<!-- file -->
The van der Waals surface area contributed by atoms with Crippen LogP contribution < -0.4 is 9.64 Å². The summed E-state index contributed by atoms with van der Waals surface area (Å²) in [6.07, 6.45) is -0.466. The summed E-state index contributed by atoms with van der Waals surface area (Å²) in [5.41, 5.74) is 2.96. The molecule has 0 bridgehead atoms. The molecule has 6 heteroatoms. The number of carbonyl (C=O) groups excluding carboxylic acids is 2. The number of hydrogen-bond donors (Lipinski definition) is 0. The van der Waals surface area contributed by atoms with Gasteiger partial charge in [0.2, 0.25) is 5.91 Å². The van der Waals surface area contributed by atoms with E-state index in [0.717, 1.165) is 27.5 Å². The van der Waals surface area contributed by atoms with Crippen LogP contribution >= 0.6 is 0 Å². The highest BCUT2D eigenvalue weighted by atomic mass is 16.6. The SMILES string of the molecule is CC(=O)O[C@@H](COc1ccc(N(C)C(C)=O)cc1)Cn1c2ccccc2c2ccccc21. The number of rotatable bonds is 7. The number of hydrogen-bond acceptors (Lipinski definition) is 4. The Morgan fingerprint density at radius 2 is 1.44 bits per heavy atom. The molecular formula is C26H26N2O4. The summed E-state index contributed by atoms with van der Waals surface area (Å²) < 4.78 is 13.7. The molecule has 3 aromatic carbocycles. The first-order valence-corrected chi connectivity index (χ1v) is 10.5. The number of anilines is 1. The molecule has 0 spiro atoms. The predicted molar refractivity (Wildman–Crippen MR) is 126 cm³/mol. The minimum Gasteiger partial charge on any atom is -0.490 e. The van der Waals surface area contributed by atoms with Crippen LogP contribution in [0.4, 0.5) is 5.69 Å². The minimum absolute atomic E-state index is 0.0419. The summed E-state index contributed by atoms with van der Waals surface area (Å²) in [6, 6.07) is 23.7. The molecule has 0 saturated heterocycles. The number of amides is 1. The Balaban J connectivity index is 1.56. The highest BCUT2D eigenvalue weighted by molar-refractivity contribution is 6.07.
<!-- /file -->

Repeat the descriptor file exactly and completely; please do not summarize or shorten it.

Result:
The van der Waals surface area contributed by atoms with Crippen LogP contribution < -0.4 is 9.64 Å². The summed E-state index contributed by atoms with van der Waals surface area (Å²) in [6.07, 6.45) is -0.466. The summed E-state index contributed by atoms with van der Waals surface area (Å²) in [5.41, 5.74) is 2.96. The molecule has 0 bridgehead atoms. The molecule has 6 heteroatoms. The number of carbonyl (C=O) groups excluding carboxylic acids is 2. The number of hydrogen-bond donors (Lipinski definition) is 0. The van der Waals surface area contributed by atoms with Gasteiger partial charge in [0.2, 0.25) is 5.91 Å². The van der Waals surface area contributed by atoms with E-state index in [0.717, 1.165) is 27.5 Å². The van der Waals surface area contributed by atoms with Crippen LogP contribution >= 0.6 is 0 Å². The highest BCUT2D eigenvalue weighted by atomic mass is 16.6. The SMILES string of the molecule is CC(=O)O[C@@H](COc1ccc(N(C)C(C)=O)cc1)Cn1c2ccccc2c2ccccc21. The number of rotatable bonds is 7. The number of hydrogen-bond acceptors (Lipinski definition) is 4. The Morgan fingerprint density at radius 2 is 1.44 bits per heavy atom. The molecular formula is C26H26N2O4. The summed E-state index contributed by atoms with van der Waals surface area (Å²) < 4.78 is 13.7. The molecule has 3 aromatic carbocycles. The first-order valence-corrected chi connectivity index (χ1v) is 10.5. The number of anilines is 1. The molecule has 0 spiro atoms. The predicted molar refractivity (Wildman–Crippen MR) is 126 cm³/mol. The minimum Gasteiger partial charge on any atom is -0.490 e. The van der Waals surface area contributed by atoms with Crippen LogP contribution in [0.4, 0.5) is 5.69 Å². The minimum absolute atomic E-state index is 0.0419. The summed E-state index contributed by atoms with van der Waals surface area (Å²) in [6, 6.07) is 23.7. The molecule has 0 saturated heterocycles. The number of amides is 1. The Balaban J connectivity index is 1.56. The highest BCUT2D eigenvalue weighted by molar-refractivity contribution is 6.07.